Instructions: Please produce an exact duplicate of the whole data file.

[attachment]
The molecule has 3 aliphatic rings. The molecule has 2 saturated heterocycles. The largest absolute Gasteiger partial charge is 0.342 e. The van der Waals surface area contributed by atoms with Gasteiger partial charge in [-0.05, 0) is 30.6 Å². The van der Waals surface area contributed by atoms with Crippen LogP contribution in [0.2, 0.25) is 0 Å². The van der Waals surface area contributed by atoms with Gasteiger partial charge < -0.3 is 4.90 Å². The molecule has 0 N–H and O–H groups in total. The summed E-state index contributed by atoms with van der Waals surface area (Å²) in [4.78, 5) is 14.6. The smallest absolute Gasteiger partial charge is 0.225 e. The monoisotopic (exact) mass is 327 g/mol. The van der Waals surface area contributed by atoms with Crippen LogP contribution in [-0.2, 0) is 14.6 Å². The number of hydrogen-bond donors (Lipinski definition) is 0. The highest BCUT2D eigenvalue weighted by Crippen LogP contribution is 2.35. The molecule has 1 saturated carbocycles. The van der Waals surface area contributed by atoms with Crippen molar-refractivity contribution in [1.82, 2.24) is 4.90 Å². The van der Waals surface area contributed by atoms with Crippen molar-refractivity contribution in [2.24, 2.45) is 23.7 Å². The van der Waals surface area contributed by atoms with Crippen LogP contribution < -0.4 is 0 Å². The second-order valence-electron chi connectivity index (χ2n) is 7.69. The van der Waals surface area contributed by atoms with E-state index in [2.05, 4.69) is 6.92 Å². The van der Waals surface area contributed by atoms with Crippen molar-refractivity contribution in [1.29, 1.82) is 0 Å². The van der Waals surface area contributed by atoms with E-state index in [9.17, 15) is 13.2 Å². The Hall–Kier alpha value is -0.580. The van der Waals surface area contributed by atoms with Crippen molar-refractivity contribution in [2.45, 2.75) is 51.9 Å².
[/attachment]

The molecule has 3 aliphatic rings. The molecule has 2 saturated heterocycles. The largest absolute Gasteiger partial charge is 0.342 e. The van der Waals surface area contributed by atoms with Gasteiger partial charge in [-0.05, 0) is 30.6 Å². The van der Waals surface area contributed by atoms with Crippen LogP contribution in [0.2, 0.25) is 0 Å². The van der Waals surface area contributed by atoms with Gasteiger partial charge < -0.3 is 4.90 Å². The molecule has 0 N–H and O–H groups in total. The summed E-state index contributed by atoms with van der Waals surface area (Å²) in [4.78, 5) is 14.6. The smallest absolute Gasteiger partial charge is 0.225 e. The monoisotopic (exact) mass is 327 g/mol. The van der Waals surface area contributed by atoms with Crippen LogP contribution in [-0.2, 0) is 14.6 Å². The number of hydrogen-bond donors (Lipinski definition) is 0. The highest BCUT2D eigenvalue weighted by Crippen LogP contribution is 2.35. The molecule has 1 saturated carbocycles. The van der Waals surface area contributed by atoms with Crippen molar-refractivity contribution in [1.82, 2.24) is 4.90 Å². The van der Waals surface area contributed by atoms with Crippen molar-refractivity contribution in [2.24, 2.45) is 23.7 Å². The van der Waals surface area contributed by atoms with Crippen LogP contribution < -0.4 is 0 Å². The second-order valence-electron chi connectivity index (χ2n) is 7.69. The van der Waals surface area contributed by atoms with E-state index in [2.05, 4.69) is 6.92 Å². The van der Waals surface area contributed by atoms with Crippen molar-refractivity contribution in [1.29, 1.82) is 0 Å². The van der Waals surface area contributed by atoms with E-state index in [9.17, 15) is 13.2 Å². The Hall–Kier alpha value is -0.580. The van der Waals surface area contributed by atoms with Crippen molar-refractivity contribution in [2.45, 2.75) is 51.9 Å².